Deciding whether to use batch processing or continuous manufacturing (CM), another disruptive technology, depends on the type of drug being manufactured. In the small-molecule space, CM is the way to gain efficiency. For biologics, the situation is more challenging, because there is no definitive test that can determine final drug product efficacy. Guaranteeing that the manufacturing process is within the ranges and specifications used to make that product for clinical trials is currently our only measure of product efficacy. In other words, “the process is the product.”

When a process deviation occurs, ring fencing those lots of product that might be affected is of critical interest. In a typical biologics batch process, we are dealing with multiple discrete lots, and can usually set the ring fence boundaries to limit the lots at risk—often to one lot. With continuous processing (oil refining is a classic example), what is the production boundary of the affected material? The ring fence? One day? One week? One month? We will solve this problem, but the challenges of converting to a continuous process are not limited to developing the manufacturing technology itself.

Control Networks

For blood fractionation, the control network is designed to keep blood sourced from patients with certain diseases out of the supply chain. Once we are certain that none of the blood or plasma came from a problematic source, then that pooled batch no longer needs to be tracked.

Personalized medicine, however, would benefit from having all parts of its supply chain under one roof—from the first extraction from the patient, to the lab where the drug is made, through the cold chain, and then to reinjecting the finished product into the same patient. In practice, this will be very di cult to do. For patient-specific products, managing this control network is the issue to be solved.

Personalized medicine facilities use many small bioreactors, each producing a separate patient-specific product. From a supply chain and a regulatory affairs perspective, this complexity, while necessary, is daunting. Everything that touches the product, every bioreactor it goes into, every test it undergoes in the process must be tagged with the patient’s name and controlled to ensure that the final product goes back to the patient from whom the original serum was drawn. If we can’t demonstrate, without fail, that nothing adverse happened anywhere in that chain, then the product will be rejected and cannot be administered. These patient-specific supply chains will also be very time sensitive.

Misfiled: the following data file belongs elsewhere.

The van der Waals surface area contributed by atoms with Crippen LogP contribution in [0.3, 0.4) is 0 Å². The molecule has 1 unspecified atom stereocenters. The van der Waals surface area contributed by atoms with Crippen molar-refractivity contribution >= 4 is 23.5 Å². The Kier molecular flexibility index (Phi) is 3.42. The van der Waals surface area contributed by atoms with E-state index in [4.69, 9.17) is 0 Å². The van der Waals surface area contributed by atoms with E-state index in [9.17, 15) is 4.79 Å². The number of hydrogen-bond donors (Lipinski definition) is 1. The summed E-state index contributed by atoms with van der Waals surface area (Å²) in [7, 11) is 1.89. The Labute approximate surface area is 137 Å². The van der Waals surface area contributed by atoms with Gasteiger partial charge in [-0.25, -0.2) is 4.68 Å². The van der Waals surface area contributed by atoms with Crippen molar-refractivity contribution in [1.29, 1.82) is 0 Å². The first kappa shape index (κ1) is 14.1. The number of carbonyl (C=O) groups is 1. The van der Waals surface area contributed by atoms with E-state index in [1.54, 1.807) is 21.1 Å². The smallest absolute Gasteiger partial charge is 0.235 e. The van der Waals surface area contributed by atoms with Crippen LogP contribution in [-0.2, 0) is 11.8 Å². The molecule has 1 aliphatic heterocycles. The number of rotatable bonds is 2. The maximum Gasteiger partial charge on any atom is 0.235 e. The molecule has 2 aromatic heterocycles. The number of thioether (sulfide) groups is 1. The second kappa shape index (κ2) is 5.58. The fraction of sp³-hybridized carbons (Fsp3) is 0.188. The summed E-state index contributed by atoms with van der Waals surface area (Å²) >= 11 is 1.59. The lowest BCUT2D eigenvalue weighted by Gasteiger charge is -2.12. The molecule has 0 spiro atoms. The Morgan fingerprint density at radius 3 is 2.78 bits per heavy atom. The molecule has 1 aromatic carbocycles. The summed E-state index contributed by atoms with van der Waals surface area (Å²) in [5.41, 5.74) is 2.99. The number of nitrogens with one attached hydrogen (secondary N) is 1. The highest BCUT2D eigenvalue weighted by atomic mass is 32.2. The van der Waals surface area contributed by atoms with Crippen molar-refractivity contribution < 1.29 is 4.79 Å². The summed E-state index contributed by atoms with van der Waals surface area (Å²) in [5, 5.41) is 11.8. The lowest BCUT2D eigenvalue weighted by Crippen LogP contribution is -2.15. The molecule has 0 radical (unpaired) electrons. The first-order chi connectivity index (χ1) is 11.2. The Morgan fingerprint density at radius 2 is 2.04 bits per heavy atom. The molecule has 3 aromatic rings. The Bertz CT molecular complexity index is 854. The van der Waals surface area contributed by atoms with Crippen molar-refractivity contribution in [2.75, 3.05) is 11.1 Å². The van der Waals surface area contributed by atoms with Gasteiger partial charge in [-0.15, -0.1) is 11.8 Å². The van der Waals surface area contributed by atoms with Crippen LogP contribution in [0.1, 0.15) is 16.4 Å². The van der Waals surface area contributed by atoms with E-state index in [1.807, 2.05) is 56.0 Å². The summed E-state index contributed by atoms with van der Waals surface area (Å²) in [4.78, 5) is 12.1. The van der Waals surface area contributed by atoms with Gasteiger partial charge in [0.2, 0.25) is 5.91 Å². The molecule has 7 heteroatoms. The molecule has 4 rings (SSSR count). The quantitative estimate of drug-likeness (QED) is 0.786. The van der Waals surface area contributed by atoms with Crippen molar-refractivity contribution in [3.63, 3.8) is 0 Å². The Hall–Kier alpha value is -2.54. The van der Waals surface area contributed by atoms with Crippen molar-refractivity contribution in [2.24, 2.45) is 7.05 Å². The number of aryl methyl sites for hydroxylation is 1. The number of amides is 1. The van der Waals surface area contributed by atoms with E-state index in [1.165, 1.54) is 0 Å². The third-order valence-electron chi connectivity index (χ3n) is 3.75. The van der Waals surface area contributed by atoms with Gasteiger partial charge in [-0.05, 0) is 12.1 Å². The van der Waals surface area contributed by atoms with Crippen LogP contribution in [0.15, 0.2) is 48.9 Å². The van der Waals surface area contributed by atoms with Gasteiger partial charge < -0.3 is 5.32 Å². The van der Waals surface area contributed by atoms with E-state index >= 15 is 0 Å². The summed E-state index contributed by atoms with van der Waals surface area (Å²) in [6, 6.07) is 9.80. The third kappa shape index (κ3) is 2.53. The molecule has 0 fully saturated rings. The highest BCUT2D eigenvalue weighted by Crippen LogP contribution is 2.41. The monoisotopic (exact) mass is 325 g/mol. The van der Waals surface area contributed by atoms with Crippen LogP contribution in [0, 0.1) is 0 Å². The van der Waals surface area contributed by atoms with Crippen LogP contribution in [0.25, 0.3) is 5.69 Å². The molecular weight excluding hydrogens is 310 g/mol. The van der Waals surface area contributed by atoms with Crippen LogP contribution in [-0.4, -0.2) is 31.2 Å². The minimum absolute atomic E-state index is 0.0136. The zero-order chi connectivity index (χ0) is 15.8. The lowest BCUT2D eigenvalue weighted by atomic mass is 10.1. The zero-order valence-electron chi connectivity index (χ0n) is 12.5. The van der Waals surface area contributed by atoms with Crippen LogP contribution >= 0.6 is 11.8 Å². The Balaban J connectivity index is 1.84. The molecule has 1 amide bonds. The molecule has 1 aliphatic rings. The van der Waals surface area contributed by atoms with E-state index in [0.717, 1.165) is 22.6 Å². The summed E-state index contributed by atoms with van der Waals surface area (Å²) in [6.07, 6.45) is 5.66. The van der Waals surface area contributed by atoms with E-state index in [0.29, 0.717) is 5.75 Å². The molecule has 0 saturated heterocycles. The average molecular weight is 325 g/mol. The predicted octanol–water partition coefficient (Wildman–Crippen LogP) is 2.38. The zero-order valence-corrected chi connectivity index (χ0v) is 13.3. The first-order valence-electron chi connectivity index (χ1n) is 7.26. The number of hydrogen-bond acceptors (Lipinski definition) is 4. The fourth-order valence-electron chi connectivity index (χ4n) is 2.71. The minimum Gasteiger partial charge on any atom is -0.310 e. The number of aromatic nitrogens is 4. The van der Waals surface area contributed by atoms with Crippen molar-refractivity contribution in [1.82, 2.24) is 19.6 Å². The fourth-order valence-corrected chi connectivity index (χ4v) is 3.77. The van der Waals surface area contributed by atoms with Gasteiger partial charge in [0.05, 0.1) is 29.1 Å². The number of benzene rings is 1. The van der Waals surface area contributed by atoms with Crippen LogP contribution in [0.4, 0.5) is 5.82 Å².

Managing Risk And Cost

As we embrace the facility of the future, we must understand that we’re managing risk—and it can be di cult to perceive hidden or consequential risk. We are not the automotive industry; our risk profile and tolerance are a lot different from General Motors’s or Toyota’s. It’s surely a lot different from someone who manufactures sneakers.

Keeping track of interconnecting nodes in the supply chain is like playing nine-dimensional chess. We must imagine moving a piece to see how it will affect the movement of product many steps later. We must evaluate scenarios in which something unforeseen could affect other parts of the supply chain, then answer three questions:

  • What is the risk that a failure will occur?
  • What is the impact, the severity of the failure?
  • Is the patient outcome acceptable?

If a hypothetical scenario has only a 1% risk of failure but the result would be catastrophic, then that risk must be examined in great detail. At the same time, we can’t allow ourselves to be paralyzed by risk because we must ultimately produce the product.

Diverse Skills Needed

The thing I love about biologics is that technology touches every aspect of production. Regardless of your level of management, you are never out of touch with that technology. It is a mentally engaging business; solving these complex problems requires teams of all ages and levels of experience. We need people with broad intellectual curiosity, and we need plenty of them. With expansions in large-scale biologics drug substance facilities already underway, we estimate the industry will need as many as 30,000 highly skilled employees. More than two-thirds of these will have college degrees; 25%–35% of them will have advanced degrees and/or comparable years of experience.

These complexities will have a profound effect on the education of new employees. The learning curve isn’t limited to the technology, but includes the molecular biology of cell culture in a bioreactor and the engineering of new equipment. Consider enterprise-wide cold chain systemic control, from plant to patient. This is a level of supply chain detail that has never been done on a global scale. Diverse disciplines are involved, including mechanical engineering, software programming, automation, controls, chemical engineering, and biochemical engineering, to name a few.

The need to design and operate the facilities of the future is limitless. So are the opportunities for innovation and discovery.